However, what I want is faster HOV lanes, which probably means going back to the HOV-4. But I want the hybrids full of passengers as well (g).

I bought a 2004 Honda Civic... (Below threshold)

I bought a 2004 Honda Civic Hybrid in May 2004 - it's a great car and I've had nothing but a blast driving it.

I've averaged 42 mpg - and this is in stop and go Boston traffic.

You won't regret your choice.


Quoting your article:... (Below threshold)
Sabba Hillel:

Quoting your article:

Update: I forgot to mention another net positive of buying a hybrid, a federal tax credit of (I think) $2,000, which at the top tax rates is a little over $600 net. Even that does not trump the "time is money" factor of 1 1/2 years (at a minimum) of reduced drive time.

This is a mistake. A tax credit of $2000 means subtract $2000 from th final tax owed. A tax deduction subtracts the amount (in this case $2000) from the income being taxed. Thus a tax deduction of $2000 would be the equivalent of a $600 tax credit using the rate that you specified.

Kevin, I don't want to burs... (Below threshold)

Kevin, I don't want to burst any bubble you might have. But there is no physical way on the face of the earth to "pimp the ride" of a hybrid.

I hope you are married, cuz you aint picking up any hot chicks with that thing...;-)

The reason I'd buy a hybrid... (Below threshold)

The reason I'd buy a hybrid is for the fuel effenciency. I would relish in all the money I'd be saving at the pump. Think about it - something that gets 50 miles to the gallon would save me a heck of a lot of money.

In reality, if you compare ... (Below threshold)

In reality, if you compare the total energy consumed by a Toyota Prius, and an equivalently powered and sized conventional internal combustion car,
you will find that the conventional car comes out ahead in energy efficiency by a significant margin.
This is due to the extra energy expended producing the Lithium Ion batteries, electric motor, and propulsion of the extra weight of the added hybrid
parts of the car.

As an example,
The Prius gets approx. 55mpg.
A comparable compact car, like the Toyota Echo, gets approx. 35mpg.

So it would appear that the echo gets 20mpg less gas mileage.

Over the 150,000mile life of the car, the Echo will burn 150,000/35 = 4,300 gallons of gasoline.
Over the 150,000mile life of the car, the Prius will burn 150,000/55 = 2,700 gallons of gasoline.

The difference between the two is 4,300 - 2,700 = 1600 gallons of gasoline "Saved" by the Prius.

Now, the Lithium Ion batteries cost approx. $6000 from the Toyota.
For batteries like this, which are basically an electrochemical power plant, roughly 50% of the cost is the energy used to produce it.

So, the batteries took $3000 worth of energy to produce.
This energy comes in the form of electricity, predominantly, which was produced in Japan.
Japan produces over 80% of its electricity using petroleum hydrocarbons, like oil, natural gas, and coal.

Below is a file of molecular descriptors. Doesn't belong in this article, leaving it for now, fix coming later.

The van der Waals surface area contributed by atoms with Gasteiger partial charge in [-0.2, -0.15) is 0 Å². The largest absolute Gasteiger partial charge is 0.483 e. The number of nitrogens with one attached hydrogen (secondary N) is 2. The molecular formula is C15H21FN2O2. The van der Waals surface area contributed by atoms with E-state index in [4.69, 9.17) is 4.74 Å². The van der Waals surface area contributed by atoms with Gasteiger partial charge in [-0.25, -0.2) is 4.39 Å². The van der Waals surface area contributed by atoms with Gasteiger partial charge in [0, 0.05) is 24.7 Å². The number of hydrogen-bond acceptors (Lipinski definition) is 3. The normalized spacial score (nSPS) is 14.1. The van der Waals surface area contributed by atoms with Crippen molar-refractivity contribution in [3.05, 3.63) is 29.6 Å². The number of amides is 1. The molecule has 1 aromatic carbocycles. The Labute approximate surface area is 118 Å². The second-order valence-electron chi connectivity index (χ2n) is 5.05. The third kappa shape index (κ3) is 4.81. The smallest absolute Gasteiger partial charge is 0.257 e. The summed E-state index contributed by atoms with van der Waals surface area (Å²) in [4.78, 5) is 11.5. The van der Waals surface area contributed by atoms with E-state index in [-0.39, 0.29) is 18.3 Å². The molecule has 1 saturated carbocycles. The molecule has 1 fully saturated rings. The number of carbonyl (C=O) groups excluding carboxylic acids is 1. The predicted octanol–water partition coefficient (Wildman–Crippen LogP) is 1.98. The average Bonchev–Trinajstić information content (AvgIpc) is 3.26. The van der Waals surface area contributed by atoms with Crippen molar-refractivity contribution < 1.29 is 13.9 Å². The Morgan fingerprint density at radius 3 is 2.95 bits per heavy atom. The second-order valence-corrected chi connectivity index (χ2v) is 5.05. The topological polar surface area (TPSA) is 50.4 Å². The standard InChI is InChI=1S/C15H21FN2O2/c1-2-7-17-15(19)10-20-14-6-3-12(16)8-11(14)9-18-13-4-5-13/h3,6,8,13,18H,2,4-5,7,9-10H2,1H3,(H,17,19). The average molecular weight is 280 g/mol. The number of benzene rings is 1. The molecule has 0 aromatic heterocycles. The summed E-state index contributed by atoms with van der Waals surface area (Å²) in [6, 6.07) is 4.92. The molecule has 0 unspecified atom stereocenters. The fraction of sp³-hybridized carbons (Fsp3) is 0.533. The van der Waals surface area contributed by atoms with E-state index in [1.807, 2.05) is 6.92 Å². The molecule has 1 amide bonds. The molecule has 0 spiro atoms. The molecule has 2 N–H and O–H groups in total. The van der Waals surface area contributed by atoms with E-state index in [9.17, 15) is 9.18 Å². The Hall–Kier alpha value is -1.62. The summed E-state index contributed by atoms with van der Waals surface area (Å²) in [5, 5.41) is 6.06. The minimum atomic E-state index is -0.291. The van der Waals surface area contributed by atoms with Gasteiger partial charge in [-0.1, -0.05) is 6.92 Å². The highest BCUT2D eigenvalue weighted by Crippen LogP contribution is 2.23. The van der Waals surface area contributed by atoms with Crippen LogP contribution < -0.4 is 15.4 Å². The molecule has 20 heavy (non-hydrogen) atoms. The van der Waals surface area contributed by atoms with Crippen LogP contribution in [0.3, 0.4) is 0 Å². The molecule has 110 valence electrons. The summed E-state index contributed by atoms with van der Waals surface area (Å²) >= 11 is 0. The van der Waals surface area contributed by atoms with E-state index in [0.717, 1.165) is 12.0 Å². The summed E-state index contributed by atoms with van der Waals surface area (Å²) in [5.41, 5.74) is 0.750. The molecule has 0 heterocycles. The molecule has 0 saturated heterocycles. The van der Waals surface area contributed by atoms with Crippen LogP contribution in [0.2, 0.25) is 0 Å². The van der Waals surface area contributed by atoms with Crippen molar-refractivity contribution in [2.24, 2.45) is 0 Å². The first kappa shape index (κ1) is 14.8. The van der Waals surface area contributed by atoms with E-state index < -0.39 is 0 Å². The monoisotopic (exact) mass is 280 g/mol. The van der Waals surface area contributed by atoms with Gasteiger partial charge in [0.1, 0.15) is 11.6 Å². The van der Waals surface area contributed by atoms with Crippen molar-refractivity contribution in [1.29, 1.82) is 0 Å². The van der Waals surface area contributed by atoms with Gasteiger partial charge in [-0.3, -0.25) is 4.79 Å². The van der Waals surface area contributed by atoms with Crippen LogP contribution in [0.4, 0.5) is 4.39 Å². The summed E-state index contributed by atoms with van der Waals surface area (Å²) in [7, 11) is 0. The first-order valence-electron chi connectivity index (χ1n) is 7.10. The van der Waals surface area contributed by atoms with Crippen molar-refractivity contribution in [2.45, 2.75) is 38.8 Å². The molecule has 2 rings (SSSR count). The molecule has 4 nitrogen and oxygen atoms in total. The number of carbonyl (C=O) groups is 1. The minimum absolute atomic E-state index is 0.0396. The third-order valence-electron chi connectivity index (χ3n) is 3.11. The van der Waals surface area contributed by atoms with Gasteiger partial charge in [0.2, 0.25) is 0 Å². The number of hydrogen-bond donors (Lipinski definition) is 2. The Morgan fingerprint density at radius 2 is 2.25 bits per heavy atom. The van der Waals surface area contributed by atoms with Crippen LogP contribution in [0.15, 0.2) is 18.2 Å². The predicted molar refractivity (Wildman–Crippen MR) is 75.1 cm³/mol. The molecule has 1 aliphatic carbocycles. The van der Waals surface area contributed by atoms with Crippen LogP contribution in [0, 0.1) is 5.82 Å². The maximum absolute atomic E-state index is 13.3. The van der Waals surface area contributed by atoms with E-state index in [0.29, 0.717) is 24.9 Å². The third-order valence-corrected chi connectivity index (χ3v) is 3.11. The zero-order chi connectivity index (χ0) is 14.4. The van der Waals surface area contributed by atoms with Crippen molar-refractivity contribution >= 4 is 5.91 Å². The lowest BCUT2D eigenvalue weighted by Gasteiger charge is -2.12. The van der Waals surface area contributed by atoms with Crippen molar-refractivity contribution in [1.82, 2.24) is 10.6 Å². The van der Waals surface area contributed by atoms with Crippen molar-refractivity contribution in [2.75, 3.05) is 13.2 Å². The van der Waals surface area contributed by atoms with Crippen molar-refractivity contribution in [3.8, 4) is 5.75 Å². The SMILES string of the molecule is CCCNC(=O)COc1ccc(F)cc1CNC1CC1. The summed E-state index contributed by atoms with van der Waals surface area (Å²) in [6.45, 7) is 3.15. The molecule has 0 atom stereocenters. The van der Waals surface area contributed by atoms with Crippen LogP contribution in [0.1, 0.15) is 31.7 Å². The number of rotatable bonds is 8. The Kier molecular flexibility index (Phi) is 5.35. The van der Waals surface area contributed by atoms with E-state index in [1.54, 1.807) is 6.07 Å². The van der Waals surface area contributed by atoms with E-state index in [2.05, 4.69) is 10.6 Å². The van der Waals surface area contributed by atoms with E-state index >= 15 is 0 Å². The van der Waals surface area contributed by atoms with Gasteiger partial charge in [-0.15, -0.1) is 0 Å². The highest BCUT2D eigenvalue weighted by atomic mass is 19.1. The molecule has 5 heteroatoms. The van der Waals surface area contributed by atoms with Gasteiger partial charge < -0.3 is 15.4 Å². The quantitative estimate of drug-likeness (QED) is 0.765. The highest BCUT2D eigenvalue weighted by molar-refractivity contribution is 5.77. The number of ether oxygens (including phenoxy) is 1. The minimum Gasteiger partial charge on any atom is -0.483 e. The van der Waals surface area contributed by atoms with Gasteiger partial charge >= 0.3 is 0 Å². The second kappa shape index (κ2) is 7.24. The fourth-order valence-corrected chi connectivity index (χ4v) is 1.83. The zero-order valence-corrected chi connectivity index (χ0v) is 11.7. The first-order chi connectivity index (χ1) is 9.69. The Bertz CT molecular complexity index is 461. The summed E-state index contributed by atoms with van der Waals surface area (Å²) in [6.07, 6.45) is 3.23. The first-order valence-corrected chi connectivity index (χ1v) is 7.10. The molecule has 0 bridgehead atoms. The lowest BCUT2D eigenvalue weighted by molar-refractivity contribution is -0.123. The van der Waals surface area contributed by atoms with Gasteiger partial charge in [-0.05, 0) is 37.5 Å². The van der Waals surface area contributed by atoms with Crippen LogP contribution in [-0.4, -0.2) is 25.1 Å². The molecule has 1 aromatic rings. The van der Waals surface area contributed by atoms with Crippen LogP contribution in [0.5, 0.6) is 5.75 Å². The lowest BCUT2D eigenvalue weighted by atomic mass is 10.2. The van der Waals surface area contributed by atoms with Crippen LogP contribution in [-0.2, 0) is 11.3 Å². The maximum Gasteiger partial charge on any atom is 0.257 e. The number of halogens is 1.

At a wholesale electricity cost of 9 cents per kilowatt-hour, $3000 buys you 33,000 kwH of electricity.
The extra electric motor costs a good deal of money, and consumes alot of power to produce, but the internal combustion engine in the Prius is
smaller than the one in the Echo, so I'll ignore this energy cost for this estimation.

That same $3000 buys you, at a wholesale gasoline price of $1.50 per gallon, 2000 gallons of gasoline

Since we are using current approximate wholesale energy prices here, the equivalence of $ for power is a close approximation of true energy cost.

So, we see that the energy used to produce the Prius, EXCEEDS the gasoline saved by 400 gallons.

(2000 gallons gasoline equivalent to make Lithium Ion batteries minus 1600 gallons "saved" by the Prius)

This is all pseudoenvironmentalism, and wastes energy to boot.

How about a motorcycle? ... (Below threshold)

How about a motorcycle? Unbelievable power-to-weight, decent gas mileage, and HOV...

I have one of those, too. When it's above 40 (and below 90!) and not going to rain, then I'm on two wheels. But it's hard to do errands on the way home from work...

As an example,The... (Below threshold)

As an example,
The Prius gets approx. 55mpg.
A comparable compact car, like the Toyota Echo, gets approx. 35mpg.

Perhaps for the previous generation of the Prius. The 2004/2005 model is more comparable to a Camry, really. It's much more roomy/practical than the econobox Echo.

As a Prius owner, I will tell you right now that if all you want to do is save money on gas, then there are better options. If all you want to do is save the environment, then there are better options. If all you want is a cool car with lots of gadgets (voice activated NAV system, bluetooth phone integration, traction control, etc.) then there are better options. If you want a comfortable sedan with decent pickup (not spectacular, by any means) then there are better options.

But if you want a combination of the above, then it's a strong contender. If you want all of the above, then it's hard to beat.

And if you want to drive by yourself in the HOV lanes, it's top of the list. :)